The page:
Packing your Suitcase

By: Kathy Steinemann

Are you planning a holiday in the tropics? Do you prefer ski vacations? Maybe you are a whitewater rafting enthusiast? No matter what your passion, there is one indispensable item you *must* remember to pack: sunscreen!

The ozone layer is allowing more and more skin-damaging sun radiation to reach the earth's surface nowadays. Sunburn, freckles, wrinkles, liver spots, and skin cancer can be blamed on the same thing that allows our planet to sustain any life at all - the sun.

A sunscreen by any other name is still the same thing: suntan lotion, tanning cream, sunblock, tanner's gel, sun oil, etc. All products are intended to offer some degree of protection from the sun. They have weak points and strong points.

  • Should you choose gel, spray, cream, stick, or lotion?

Part of the decision will be personal preference. If you have a sensitive nose, you may want to cover it with zinc ointment. It isn't attractive, but it will completely block the sun. If you have oily skin or acne, you may want to try an oil-free cream. Sprays are convenient - but be sure to choose an eco-friendly pump spray.

  • What is the difference between waterproof and water-resistant?

WaterPROOF sunscreen is intended to provide up to 80 minutes of protection in water. Water-RESISTANT products will give you up to 40 minutes. If you are playing beach volleyball or doing something that causes sweating, use the same guidelines for reapplication that you would use if you were swimming.

For maximum protection, reapply whenever you come out of the water.

  • How long before going out in the sun should you apply sunscreen?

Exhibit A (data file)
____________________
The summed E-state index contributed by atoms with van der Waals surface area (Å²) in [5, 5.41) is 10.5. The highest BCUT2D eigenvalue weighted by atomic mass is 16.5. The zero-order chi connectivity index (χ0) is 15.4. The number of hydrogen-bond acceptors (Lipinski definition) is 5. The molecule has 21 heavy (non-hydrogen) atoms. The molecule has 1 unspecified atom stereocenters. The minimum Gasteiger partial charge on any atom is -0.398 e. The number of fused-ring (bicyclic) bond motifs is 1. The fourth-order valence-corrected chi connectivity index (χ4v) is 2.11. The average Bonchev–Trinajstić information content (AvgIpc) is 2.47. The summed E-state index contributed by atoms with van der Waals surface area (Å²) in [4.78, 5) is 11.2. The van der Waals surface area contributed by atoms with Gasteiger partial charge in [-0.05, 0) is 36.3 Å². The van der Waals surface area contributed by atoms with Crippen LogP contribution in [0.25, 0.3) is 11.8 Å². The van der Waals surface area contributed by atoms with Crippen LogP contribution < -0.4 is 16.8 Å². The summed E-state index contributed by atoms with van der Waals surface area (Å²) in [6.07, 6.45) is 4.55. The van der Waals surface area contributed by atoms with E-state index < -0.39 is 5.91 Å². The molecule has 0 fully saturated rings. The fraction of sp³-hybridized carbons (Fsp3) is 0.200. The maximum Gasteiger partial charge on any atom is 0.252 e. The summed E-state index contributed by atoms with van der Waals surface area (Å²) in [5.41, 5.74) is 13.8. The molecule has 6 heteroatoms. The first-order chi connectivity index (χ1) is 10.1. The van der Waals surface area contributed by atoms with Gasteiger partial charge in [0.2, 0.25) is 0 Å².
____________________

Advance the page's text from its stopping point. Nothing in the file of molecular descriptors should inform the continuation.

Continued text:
Sun protection products do more than provide a physical barrier between the sun and your skin. The chemicals combine with your skin, and it takes up to 1 hour for maximum protection to develop. Apply your lotion at least 1/2 hour before going outside. A full hour is better. Know how long your protection will last, and reapply as needed as long as you are outdoors.

If you DO develop a sunburn, get out of the sun, apply sunscreen, and consume lots of liquids. The burn won't be quite as bad, and will heal more quickly.

  • What are UVA and UVB rays?

The sun produces two types of skin-damaging rays that survive in the earth's atmosphere: UVA and UVB. UVB is the root of most skin problems. However, UVA also causes damage, and is pervasive - even getting through the window glass of your car, hotel, or cruise-ship cabin. Both types of radiation are more plentiful in the tropics, during the summer, at altitude, and between 10 a.m. and 2 p.m. However, clouds do not eliminate the hazard - and even in the winter, snow reflects the rays everywhere - including into your eyes.

  • What about SPF?

Sun protection factor (SPF) is an indication of how long you can safely stay in the sun without burning. If you normally burn in 15 minutes, and you wear sun lotion with an SPF of 10, multiply 15 times 10. You should be able to withstand 150 minutes of sun without burning. If your sunscreen has an SPF of 60, multiply 15 times 60. That will give you 900 minutes of sun protection. Of course, this is subject to variables such as your sunscreen being rubbed off by clothing or diluted by sweat. If you have experienced 10 minutes without protection, you are now left with a new formula: 5 minutes times SPF - minus the time you have already used up.

The bad news: there is currently no way to measure UVA protection.

  • Which works best - blocking or absorption?

Blocking is just what it sounds like: Harmful sun rays are blocked from your skin by a barrier. Absorption involves a chemical process that absorbs harmful rays. Broad-spectrum products will use both approaches. Check labels carefully. Is UVA protection included? Watch for ingredients like zinc oxide, avobenzoneArticle Search, and titanium dioxide. Lastly (and this is important) check the expiry date.

  • What about your eyes?

Don't forget to wear good-quality sunglasses or prescription photo-sensitive lenses whenever you travel outdoors. The same rays that damage your skin can also do irreparable damage to your eyes.

  • The great outdoors is still safe!

Protect your body - but don't turn into a hermit who is afraid to venture outside. Fresh air and nature are refreshing to the soul.

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